Wednesday, July 12, 2017

What You Tolerate Becomes the Norm

It matters what the leader says, does or doesn’t do. Whatever you do, you’re communicating something. And whatever it is, it influences people’s behaviors because they respond/react to their leader’s behaviors. It is therefore important for the leader to be clear about the culture he/she wants to cultivate in the organization and as clear about the behaviors that cannot be tolerated.

A CEO friend hired her best friend as a director in her company. The friend’s performance was mediocre at best. It came to a point that the customers don’t want to work with her anymore. The CEO looked for another position in the company that the friend managed to bungle as well. To make the long story short, the CEO kept on moving the friend from one position to another until she ended up doing menial things but still with a Director’s salary. The problem now is every time the CEO wants to call the attention of other employees for their performance, she feels guilty because she knows they will point back to the friend and ask why she’s still working in the company.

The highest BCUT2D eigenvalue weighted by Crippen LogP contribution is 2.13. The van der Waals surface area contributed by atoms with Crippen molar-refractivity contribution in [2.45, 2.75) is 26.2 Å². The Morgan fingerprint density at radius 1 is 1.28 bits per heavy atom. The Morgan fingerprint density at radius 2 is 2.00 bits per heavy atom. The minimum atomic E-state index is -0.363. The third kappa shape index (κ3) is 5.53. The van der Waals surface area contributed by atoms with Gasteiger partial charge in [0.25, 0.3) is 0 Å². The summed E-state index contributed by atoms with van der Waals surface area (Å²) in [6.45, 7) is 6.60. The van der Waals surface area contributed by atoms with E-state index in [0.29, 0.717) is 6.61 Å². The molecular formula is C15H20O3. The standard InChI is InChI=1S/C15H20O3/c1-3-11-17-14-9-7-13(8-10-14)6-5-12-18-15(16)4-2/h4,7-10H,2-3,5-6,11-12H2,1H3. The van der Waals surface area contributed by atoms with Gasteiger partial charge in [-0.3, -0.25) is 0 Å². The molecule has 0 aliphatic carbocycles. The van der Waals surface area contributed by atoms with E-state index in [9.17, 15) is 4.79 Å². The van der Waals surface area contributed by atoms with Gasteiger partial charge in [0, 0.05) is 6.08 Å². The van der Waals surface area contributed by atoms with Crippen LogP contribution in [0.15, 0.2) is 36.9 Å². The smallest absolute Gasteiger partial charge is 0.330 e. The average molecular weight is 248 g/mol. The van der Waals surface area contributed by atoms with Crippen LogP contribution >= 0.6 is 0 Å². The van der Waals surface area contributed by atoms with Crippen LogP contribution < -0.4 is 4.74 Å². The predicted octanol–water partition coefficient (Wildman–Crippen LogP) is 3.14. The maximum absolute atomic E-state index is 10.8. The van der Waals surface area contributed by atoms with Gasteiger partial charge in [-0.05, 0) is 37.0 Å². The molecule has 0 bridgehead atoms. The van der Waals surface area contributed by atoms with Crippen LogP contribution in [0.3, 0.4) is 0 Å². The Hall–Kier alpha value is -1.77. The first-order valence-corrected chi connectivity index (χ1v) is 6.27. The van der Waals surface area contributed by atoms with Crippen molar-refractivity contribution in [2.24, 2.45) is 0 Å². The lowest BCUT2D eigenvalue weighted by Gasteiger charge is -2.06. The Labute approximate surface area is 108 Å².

Her example is just one of the many things that highlight how a leader’s tolerance of negative behaviors can affect the team. You really can’t have a high performing team if you tolerate low performance behaviors.
This is why it is important for leaders to be clear about the values that they bring to the workplace or the company values that they embrace. Communicating these values by pointing them out when decisions and actions are being taken and showing real examples of how they are being applied in the workplace is crucial to team alignment. It is important as well to show less patience for low performance behaviors. Some managers make this excuse that they are trying to demonstrate patience or compassion when they withhold their feedback or wait for the employees to voluntarily change. I 
don’t think it’s going to work.

So, think about it. What are the low performance behaviors that you or your staff demonstrate at work? What should you decide to do to see to it that they understand their tasks and give their best to accomplish it? How do you model the way and how do you deal with those who refuse to align themselves?

Those who don’t respond to your leadership, should be managed. Those who don’t respond to your management, should be led. Those who don’t respond to either should be managed out.